And that’s how we created Veronica. After 10 o’clock, local cable stations aired sultry 272-DATE commercials featuring busty vixens rolling around in satin lingerie while a Pointer Sisters-esque jingle promised access to sexy local singles and summoned horny men everywhere to Pick up the PHONE! 

Instead, it was us they reached. We’d created a remote voicemail for Veronica, and the men dialed in droves, leaving us clumsy, country soundbites about the things they’d do to her, wondering how and when they might meet her — they were ready, they assured us — and how her voice sounded sweet as honey and how her pussy must taste that good, too. 

We howled with laughter. We sped down Holden Road and passed a bottle of whiskey between Nathan’s mother’s minivan and a random car. We outran rednecks in high-speed chases after “lightly tapping” their trucks in minimart parking lots. We cried and picked fights and went to Myrtle Beach and gossiped about our friends’ dads and our own dads and shoplifted from Banana Republic. We raced home from school and checked the Veronica mailbox, phoning back men at random and, if it all worked out, we’d name a time and a place. It was always nighttime and always the same place: our local Barnes & Noble in the convenient Friendly Center strip mall. 

I was the one who handled the men. 

“Wear a green sweater,” I’d tell them. “Meet me out front at 7 o’clock. You’ll know me when you see me.”

Then we’d careen across town again in Nathan’s mother’s minivan, nestle into an inconspicuous parking spot with the best view, and wait. 

The men showed up in green, red, blue sweaters. Sometimes there were multiple. We’d light a cigarette and watch our desperate gents anticipate Veronica: gossamer girl of fantasy, paper-thin thongs, shaved completely. We cackled as they checked wristwatch after wristwatch, yearning and sighing with defeat. I remember feeling sad as each one gave up, jingled his keys and walked away into that jungle of never knowing the ruse produced by the punk girl and her gay friend — two Bible Belt misfits wanting only to believe we were wanted.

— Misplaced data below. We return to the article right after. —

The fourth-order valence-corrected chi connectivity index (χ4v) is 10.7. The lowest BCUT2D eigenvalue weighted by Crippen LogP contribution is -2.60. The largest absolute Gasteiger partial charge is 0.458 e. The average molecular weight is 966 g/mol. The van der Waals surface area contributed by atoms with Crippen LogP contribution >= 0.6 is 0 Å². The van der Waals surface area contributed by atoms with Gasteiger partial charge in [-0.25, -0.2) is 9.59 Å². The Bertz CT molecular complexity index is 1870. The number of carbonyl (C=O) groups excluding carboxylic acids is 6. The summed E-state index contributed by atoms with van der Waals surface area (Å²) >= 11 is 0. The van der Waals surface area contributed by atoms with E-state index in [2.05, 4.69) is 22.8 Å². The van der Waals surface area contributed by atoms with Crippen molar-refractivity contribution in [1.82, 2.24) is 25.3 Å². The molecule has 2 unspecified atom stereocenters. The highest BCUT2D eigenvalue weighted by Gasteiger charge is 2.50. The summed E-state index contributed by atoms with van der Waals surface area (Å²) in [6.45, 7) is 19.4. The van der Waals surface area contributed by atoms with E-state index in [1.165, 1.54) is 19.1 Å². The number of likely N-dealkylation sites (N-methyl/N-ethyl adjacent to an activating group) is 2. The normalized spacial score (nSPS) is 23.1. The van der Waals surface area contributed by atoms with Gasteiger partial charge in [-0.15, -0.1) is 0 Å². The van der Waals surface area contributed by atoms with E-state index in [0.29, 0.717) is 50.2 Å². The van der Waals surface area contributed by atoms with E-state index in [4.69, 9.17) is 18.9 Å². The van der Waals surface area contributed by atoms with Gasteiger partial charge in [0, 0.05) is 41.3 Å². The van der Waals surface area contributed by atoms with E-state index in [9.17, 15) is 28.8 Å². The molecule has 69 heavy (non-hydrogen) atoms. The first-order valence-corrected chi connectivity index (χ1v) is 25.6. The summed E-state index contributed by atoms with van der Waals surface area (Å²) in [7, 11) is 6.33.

But Veronica was more than a prank, but a way for us to interact with men from a distance — to use them to figure out who they were, to figure out who we were. And while we never meant these men any harm, we took cruel thrill in their suffering because we recognized our own suffering in theirs. We knew our parents’ dissatisfaction over failed health and failing careers and perpetually failing marriages. But in these strangers, we saw more. Boredom. Loneliness. The drone of a small town, where nothing was really that bad, just simply not enough. 

So, we kept pretending to be Veronica until it became routine, this thing we just did, in varying degrees of investment, until one Saturday afternoon Nathan’s mother’s screams pierced the fragile Southern bubble that cloaked our town. The news soon reached Nathan and me, asleep upstairs: Someone had thrown a brick through the back window of Nathan’s mother’s minivan with a note that read, simply, Where’s Veronica? 

Veronica? Never heard of her, we swore. 

I don’t remember specifics, but a few weeks after the incident Nathan confessed to me that he’d been secretly calling 272-DATE on his own, and that maybe he’d gone too far, gotten too careless. I’d never felt tempted to call without Nathan, and it occurred to me then that maybe he’d needed Veronica more, that she’d been his true shield, an outlet to explore his burgeoning sexuality safely — or so we’d thought.

We laughed it off, but the brick spooked us, confirming our worst fears about men: Their desire would consume us. After that, we never called back and nothing more came of it. Like those men, we could do nothing but let Veronica go — bury her in the graveyard of teenage memory, of climbed fences and nightswimming in neighbors’ pools, of cigarettes and wine coolers, of summer nights vowing to escape those men and their Barnes & Noble fates, watching their taillights flare like sparks and disappear in the distance. 


image: Aaron Burch